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Chapter 13 Bankruptcy

Unlike Chapter 7 Bankruptcy, Chapter 13 is a debt repayment plan. If you file a Chapter 13 bankruptcy, you and your lawyer work together to develop a plan that will allow you to pay off a percentage of your debts over a three to five-year period.  Depending on your specific circumstances, filing Chapter 13 may allow you to:

  • Stop your Creditors and Debt Collectors from Harassing You
  • Stop a home foreclosure and in some cases provide you with the opportunity to keep your home
  • Pay back debts in a more gradual fashion
  • Protect your assets
  • Reduce certain debts

You may decide to file Chapter 13 bankruptcy instead of Chapter 7 for one of the following reasons: 

  • Filing Chapter 13 may allow you to keep some assets you would otherwise lose by filing Chapter 7 bankruptcy.
  • A Chapter 13 bankruptcy can provide you with more time to catch up on mortgage payments and prevent foreclosure of your home. 
  • You may not qualify for Chapter 7 bankruptcy.

Debt Repayment Plans 

The Chapter 13 bankruptcy repayment plan is a form of debt consolidation, and will require you to make a single payment to the bankruptcy trustee and the bankruptcy trustee will disburse the funds to the creditors pursuant to an Order Confirming Plan.

Secured Debt

Filing Chapter 13 bankruptcy, means that you agree to pay back all of your secured debt, wherein you are keeping the collateral, over a three to five-year period.  Secured debt is debt backed by real property (your home, your car, etc…). This will be done under a repayment plan that you and your attorney will develop and submit to the Court.  The key to determining the amount of your monthly payment plan is what the Court and Trustee calls your “disposable income”.  Your disposable income is the amount of money you have in a surplus a month after paying only your reasonable living expenses and allowable deduction from your income.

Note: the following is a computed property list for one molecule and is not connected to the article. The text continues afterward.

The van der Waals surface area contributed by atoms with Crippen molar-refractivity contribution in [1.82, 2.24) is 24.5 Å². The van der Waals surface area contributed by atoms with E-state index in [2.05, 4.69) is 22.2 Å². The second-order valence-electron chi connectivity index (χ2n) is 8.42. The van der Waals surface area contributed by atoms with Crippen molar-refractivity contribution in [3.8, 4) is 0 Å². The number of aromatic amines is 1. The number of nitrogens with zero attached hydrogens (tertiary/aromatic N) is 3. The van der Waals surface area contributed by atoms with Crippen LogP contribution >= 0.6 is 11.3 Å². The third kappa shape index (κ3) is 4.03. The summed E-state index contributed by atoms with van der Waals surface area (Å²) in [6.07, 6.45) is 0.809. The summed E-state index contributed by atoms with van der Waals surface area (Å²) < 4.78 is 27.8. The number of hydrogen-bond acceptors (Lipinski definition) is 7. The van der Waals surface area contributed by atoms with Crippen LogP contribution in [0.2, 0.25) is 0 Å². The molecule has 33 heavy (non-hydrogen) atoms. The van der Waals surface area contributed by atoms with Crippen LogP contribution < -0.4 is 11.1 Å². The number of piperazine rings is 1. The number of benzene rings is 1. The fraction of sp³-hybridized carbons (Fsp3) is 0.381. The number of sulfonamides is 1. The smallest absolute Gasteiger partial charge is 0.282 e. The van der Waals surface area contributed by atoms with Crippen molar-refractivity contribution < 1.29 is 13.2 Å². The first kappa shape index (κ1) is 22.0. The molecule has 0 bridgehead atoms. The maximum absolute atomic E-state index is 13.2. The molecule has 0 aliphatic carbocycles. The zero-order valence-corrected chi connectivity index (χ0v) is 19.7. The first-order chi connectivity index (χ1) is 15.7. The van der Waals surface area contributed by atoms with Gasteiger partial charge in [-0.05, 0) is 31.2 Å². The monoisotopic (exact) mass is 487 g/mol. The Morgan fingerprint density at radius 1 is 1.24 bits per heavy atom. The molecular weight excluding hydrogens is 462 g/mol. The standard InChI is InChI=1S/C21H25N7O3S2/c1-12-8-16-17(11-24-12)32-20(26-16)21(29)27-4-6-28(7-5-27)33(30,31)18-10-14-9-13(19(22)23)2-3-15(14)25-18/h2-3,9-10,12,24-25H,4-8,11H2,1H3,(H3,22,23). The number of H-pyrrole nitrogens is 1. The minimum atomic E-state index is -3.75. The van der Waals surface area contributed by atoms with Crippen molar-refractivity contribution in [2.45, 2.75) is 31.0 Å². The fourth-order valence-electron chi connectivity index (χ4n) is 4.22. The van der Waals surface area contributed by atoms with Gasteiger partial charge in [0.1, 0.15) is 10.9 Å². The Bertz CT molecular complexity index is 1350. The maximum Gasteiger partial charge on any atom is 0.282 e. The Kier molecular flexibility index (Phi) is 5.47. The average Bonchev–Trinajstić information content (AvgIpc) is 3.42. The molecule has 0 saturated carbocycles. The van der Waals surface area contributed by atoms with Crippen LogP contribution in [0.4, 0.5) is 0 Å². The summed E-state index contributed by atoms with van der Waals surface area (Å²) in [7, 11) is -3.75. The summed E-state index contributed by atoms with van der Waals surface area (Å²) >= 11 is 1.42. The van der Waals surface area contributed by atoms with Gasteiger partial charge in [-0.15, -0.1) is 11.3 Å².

Unsecured Debt

In addition to repaying 100% of your secured debt, you will also be required to pay back a percentage of your unsecured debt (lawsuit judgments, credit cards, hospital bills, payday loans, etc…). The percentage of unsecured debt that you will be required to repay will be determined by the amount you can actually afford to repay. That percentage amount could range from zero percent (0%) to one hundred percent (100%). Again, this percentage is determined by your disposable income that you can pay in the Plan.